Education And Debate

Detecting the effects of thromboprophylaxis: the case of the rogue reviews

BMJ 1997; 315 doi: (Published 13 September 1997) Cite this as: BMJ 1997;315:665
  1. Mark Petticrew, research fellow (,
  2. Susan C Kennedy, adult basic skills tutorb
  1. a NHS Centre for Reviews and Dissemination, University of York, York YO1 5DD
  2. b 12 Park Crescent, York YO3 7NU
  1. Correspondence to: Dr Petticrew


    “Watson, Dr Watson!” I looked up at the muffled sound of Sherlock Holmes's voice as he stood at the window, gesticulating with his Stradivarius. Two hours of relentless arpeggios had finally ceased, and I gratefully removed the plugs of cotton wool from my ears. “A distinguished visitor is about to request admittance,” he observed. “Would you kindly ask Mrs Cochrane to show him up?”

    A few moments later a tall, bewhiskered gentleman, with an enormous portmanteau and a general air of exasperation, entered Holmes's study. He introduced himself as Professor Legge, an orthopaedic surgeon.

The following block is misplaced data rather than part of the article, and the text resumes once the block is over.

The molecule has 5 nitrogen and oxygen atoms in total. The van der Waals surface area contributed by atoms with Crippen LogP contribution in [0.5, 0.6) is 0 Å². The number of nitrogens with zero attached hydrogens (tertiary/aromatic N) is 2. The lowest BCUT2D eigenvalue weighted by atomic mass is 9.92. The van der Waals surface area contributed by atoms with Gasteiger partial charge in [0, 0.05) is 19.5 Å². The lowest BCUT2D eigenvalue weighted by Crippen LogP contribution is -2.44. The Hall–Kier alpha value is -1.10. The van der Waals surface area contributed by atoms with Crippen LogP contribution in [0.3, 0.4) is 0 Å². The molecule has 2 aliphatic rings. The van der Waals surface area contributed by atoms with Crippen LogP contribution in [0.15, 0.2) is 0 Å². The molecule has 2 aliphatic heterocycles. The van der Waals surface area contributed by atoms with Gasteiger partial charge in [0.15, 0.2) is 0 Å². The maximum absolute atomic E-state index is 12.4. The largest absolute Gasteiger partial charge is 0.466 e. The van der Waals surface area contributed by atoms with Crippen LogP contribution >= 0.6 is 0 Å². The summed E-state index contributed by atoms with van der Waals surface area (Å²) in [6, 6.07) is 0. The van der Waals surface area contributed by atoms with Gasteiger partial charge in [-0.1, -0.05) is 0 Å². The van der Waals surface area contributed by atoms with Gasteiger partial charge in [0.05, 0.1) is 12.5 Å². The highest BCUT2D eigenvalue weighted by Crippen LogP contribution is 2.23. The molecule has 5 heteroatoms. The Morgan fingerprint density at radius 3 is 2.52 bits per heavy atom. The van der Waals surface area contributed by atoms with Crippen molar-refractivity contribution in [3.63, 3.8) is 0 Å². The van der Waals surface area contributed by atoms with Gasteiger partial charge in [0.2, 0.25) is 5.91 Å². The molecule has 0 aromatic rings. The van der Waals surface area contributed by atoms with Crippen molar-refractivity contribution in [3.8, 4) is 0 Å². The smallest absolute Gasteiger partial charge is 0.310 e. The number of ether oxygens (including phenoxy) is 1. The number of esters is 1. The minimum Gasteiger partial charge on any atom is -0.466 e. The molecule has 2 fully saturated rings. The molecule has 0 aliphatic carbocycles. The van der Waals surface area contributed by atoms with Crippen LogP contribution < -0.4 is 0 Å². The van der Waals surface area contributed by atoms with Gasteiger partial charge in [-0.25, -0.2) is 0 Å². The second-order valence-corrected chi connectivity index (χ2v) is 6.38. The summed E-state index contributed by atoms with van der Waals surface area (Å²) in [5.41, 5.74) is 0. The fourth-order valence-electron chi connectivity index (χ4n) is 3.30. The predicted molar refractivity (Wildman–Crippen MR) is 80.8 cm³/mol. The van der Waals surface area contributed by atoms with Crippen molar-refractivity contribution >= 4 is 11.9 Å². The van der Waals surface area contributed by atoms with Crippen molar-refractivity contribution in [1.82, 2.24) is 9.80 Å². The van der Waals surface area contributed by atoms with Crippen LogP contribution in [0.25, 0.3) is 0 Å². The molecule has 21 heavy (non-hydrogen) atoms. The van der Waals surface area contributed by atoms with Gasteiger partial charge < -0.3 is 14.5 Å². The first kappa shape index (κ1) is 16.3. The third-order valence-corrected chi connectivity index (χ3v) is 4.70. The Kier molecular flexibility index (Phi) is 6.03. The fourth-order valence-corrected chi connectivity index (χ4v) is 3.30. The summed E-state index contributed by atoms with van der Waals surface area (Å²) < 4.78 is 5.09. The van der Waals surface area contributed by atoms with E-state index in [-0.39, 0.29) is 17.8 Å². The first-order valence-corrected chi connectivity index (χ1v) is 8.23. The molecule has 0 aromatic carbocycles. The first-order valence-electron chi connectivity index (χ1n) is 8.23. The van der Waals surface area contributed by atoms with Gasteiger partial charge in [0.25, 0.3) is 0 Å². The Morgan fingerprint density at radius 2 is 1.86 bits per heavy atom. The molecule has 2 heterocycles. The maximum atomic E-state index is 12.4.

“Mr Holmes, only you can end this madness!” he moaned, sinking into the nearest armchair. Holmes's hawk-like eye ranged over his visitor, and I knew that the great detective was about to presage the discussion with a display of his deductive skills. “Well, Professor Legge,” he began authoritatively, “I trust your search for systematic reviews on Medline this afternoon was productive?” Legge looked startled.

    “Good Lord, Mr Holmes, how could you possibly know that I have just spent hours … searching for …?” He began to swab his face with an extravagantly large handkerchief.

    “Simple, my dear Legge. The light coating of dust on your face would indicate that you have attracted an electrical charge, caused, I suspect, through hours of vigilant study at a computer monitor. That, and your rather glassy stare.” Legge nodded silently, while I enquired: “But how on earth did you deduce the reason for his search?”

    “Are you unaware that the use of meta-analyses in the pursuit of effective health care is well established in your profession, Dr Watson?” he retorted. I was abashed. Holmes continued: “Well, I too am an exponent of evidence based methods. Naturally I am aware of their value in medical practice.” Professor Legge grunted sceptically and …

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